If the same logic had been applied to this game, this snippet of James' career, my MVP vote for Tim Duncan would've been tabulated and the Spurs would've been celebrating their fifth championship. Duncan would be 5-0 in the Finals, a record for the ages. James would be 1-3.

Magic Johnson was 2-0 in the Finals once, then lost the next two. He finished 5-4 and got swept twice. At what point should we have stopped paying attention to his career and just decided that it was over?

Kareem Abdul-Jabbar started 3-1 in the Finals. Then he lost the next two, and was 3-3. It would've been the height of absurdity to stop making entries on Jabbar's championship resume at that point. He'd wind up playing for a championship 10 times, and winning six of them. When was his legacy tarnished? When did the pre-Internet world have enough knowledge to declare his career path inevitable?

The rush to judgment on LeBron is a product of the era in which he lives, a time when the appetite for analysis and reaction and pronouncements is never satisfied. If nothing else, maybe this three-hour, three-minute rollercoaster ride -- this joyous journey into Finals history -- will set us straight. Maybe it will teach us something.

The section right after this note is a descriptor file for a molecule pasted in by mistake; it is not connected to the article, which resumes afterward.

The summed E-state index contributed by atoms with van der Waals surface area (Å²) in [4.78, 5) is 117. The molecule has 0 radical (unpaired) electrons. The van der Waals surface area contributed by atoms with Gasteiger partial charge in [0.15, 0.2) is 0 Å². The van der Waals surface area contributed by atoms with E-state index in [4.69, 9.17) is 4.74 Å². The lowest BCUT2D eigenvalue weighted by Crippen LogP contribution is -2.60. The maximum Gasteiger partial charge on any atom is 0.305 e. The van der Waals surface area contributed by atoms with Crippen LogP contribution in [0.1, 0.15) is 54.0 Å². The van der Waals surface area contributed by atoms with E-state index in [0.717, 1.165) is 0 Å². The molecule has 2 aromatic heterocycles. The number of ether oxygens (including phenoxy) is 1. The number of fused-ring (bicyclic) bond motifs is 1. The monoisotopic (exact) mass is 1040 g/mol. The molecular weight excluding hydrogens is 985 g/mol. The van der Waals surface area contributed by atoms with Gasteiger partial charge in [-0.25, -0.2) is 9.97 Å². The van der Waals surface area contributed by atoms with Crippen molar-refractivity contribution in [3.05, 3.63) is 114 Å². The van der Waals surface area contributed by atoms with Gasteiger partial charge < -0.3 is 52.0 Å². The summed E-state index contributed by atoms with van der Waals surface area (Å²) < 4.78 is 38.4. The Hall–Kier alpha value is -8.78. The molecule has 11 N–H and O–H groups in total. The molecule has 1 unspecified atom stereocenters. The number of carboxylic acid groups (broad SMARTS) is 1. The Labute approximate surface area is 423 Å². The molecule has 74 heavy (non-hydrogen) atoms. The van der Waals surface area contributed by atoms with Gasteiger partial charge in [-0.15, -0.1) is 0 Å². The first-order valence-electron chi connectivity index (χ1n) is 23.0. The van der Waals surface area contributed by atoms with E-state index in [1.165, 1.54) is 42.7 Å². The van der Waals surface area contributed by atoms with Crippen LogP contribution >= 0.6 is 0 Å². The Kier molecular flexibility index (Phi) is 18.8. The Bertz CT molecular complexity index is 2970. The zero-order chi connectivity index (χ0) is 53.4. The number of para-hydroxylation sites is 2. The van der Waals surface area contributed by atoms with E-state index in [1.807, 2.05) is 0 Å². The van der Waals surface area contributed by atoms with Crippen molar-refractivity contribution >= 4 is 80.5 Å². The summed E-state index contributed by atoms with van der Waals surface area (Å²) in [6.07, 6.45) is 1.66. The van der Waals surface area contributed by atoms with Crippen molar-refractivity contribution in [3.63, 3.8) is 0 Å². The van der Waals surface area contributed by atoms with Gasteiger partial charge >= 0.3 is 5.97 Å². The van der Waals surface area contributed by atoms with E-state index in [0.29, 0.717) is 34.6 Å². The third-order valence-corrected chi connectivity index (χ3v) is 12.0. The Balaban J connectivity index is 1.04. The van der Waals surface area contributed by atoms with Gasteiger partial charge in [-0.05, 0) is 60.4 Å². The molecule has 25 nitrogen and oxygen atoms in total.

"That's why you play the game to the final buzzer," James said.

What we had on Tuesday night was not the final word on James' career; it wasn't even the final word on this series. This collision of the time-tested Spurs against the hastily formed attempt at a dynasty has pushed and pulled and delighted us more than we probably deserve, given this modern-day need for everything to be defined before it's time.

Now, James' Heat and Duncan's Spurs have given us a Game 7 in the NBA Finals on Thursday night, only the third in 19 years. There is still much to be sorted out, many more postseason journeys for LeBron James before anyone gets to decide what it all means.

"The best team will be crowned on Thursday night," James said.

Not until the final buzzer, it should be noted.


Before joining CBSSports.com, Ken Berger covered the NBA for Newsday. The Long Island, N.Y., native has also worked for the Associated Press and can be seen on SportsNet New York. Catch Ken every Saturday, when he hosts Eye on Basketball from 6-8 p.m. ET on cbssportsradio.com